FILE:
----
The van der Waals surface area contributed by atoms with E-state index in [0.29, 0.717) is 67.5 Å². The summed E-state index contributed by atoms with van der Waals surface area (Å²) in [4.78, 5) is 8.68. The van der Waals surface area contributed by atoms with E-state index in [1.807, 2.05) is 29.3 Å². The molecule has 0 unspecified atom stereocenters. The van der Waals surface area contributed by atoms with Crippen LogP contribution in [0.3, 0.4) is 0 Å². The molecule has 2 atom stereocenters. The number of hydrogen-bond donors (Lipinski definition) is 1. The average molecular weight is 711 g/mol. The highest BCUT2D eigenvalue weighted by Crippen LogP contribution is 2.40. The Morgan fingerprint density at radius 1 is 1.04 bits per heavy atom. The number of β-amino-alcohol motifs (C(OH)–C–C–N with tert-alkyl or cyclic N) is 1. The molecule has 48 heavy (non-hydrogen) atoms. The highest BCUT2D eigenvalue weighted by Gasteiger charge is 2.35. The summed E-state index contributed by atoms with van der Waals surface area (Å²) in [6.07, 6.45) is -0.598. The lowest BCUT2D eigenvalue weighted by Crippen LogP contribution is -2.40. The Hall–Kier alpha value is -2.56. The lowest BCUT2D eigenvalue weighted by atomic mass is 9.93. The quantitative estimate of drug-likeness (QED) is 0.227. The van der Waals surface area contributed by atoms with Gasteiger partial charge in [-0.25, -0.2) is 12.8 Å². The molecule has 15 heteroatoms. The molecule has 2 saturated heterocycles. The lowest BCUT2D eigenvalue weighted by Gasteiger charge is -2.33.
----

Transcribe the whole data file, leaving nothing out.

The van der Waals surface area contributed by atoms with E-state index in [0.29, 0.717) is 67.5 Å². The summed E-state index contributed by atoms with van der Waals surface area (Å²) in [4.78, 5) is 8.68. The van der Waals surface area contributed by atoms with E-state index in [1.807, 2.05) is 29.3 Å². The molecule has 0 unspecified atom stereocenters. The van der Waals surface area contributed by atoms with Crippen LogP contribution in [0.3, 0.4) is 0 Å². The molecule has 2 atom stereocenters. The number of hydrogen-bond donors (Lipinski definition) is 1. The average molecular weight is 711 g/mol. The highest BCUT2D eigenvalue weighted by Crippen LogP contribution is 2.40. The Morgan fingerprint density at radius 1 is 1.04 bits per heavy atom. The number of β-amino-alcohol motifs (C(OH)–C–C–N with tert-alkyl or cyclic N) is 1. The molecule has 48 heavy (non-hydrogen) atoms. The highest BCUT2D eigenvalue weighted by Gasteiger charge is 2.35. The summed E-state index contributed by atoms with van der Waals surface area (Å²) in [6.07, 6.45) is -0.598. The lowest BCUT2D eigenvalue weighted by Crippen LogP contribution is -2.40. The Hall–Kier alpha value is -2.56. The lowest BCUT2D eigenvalue weighted by atomic mass is 9.93. The quantitative estimate of drug-likeness (QED) is 0.227. The van der Waals surface area contributed by atoms with Gasteiger partial charge in [-0.25, -0.2) is 12.8 Å². The molecule has 15 heteroatoms. The molecule has 2 saturated heterocycles. The lowest BCUT2D eigenvalue weighted by Gasteiger charge is -2.33.